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Flu strain extinction because of COVID-19?

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Posted at 4:36 PM, Oct 06, 2021
and last updated 2021-10-07 13:35:03-04

BALTIMORE (WMAR) — After a very mild flu season, doctors say we have already seen more cases than this time last year. But there’s one strain that hasn’t appeared since the pandemic hit.

For the last 5 years, we’ve had 4 strains of the flu that circulate seasonally. Two influenza A strains, and 2 B strains.

The COVID-19 pandemic caused a notable global reduction in cases, but in a recent article, Australian microbiology researchers found it might have caused something else— extinction.

One of the B strains, the Yamagata lineage, has not been detected from April 2020 to August 2021.

“This article is raising questions as to whether it’s gone extinct or is it just dormant” said Dr. Sabra Klein.

Dr. Klein is a molecular microbiology professor at the Johns Hopkins Bloomberg School of Public Health. She said it’s too soon to know the answer.

“I think it’s gonna take another season or so for us to really see if it does pop up elsewhere,” said Dr. Klein.

But she said what is evident right now, is that public health measures: wearing a mask, social distancing and washing your hands, work.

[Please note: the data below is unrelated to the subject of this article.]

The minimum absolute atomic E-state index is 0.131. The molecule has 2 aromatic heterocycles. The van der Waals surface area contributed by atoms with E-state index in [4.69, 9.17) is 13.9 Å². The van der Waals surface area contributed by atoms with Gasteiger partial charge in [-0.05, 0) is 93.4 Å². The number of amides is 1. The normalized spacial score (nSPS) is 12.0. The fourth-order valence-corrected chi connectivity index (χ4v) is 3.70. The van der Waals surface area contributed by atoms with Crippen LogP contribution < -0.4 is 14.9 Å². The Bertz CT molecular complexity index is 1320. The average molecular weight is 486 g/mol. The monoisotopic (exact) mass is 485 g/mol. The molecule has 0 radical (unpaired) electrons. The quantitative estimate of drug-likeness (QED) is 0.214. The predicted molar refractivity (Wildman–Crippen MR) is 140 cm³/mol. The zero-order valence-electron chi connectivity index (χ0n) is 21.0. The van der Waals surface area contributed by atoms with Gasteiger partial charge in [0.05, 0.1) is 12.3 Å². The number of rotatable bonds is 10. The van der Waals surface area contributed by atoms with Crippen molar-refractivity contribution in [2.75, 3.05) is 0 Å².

“This is a great example to show that public health measures, when put into practice at a global level, can limit spread,” said Dr. Klein.

If the Yamagata strain is in fact extinct, it could lead to improved availability and effectiveness of flu vaccines by eliminating one of the four vaccine targets.

In a broader sense, Dr. Klein said it’s shows we have the power to keep people healthy and it could mean the reduction of more respiratory illnesses in the future if lifestyle changes are made.

“As a result of the pandemic, maybe more people, if they don’t have a mask on they are sneezing or coughing into their arm instead of their hands. I think we are all a bit more conscious of what’s on our hands and where our hands have been,” said Dr. Klein.

Dr. Klein also said because the Yamagata strain is only passed person to person and not through animals, like the A strains, that could account for limited spread during the pandemic.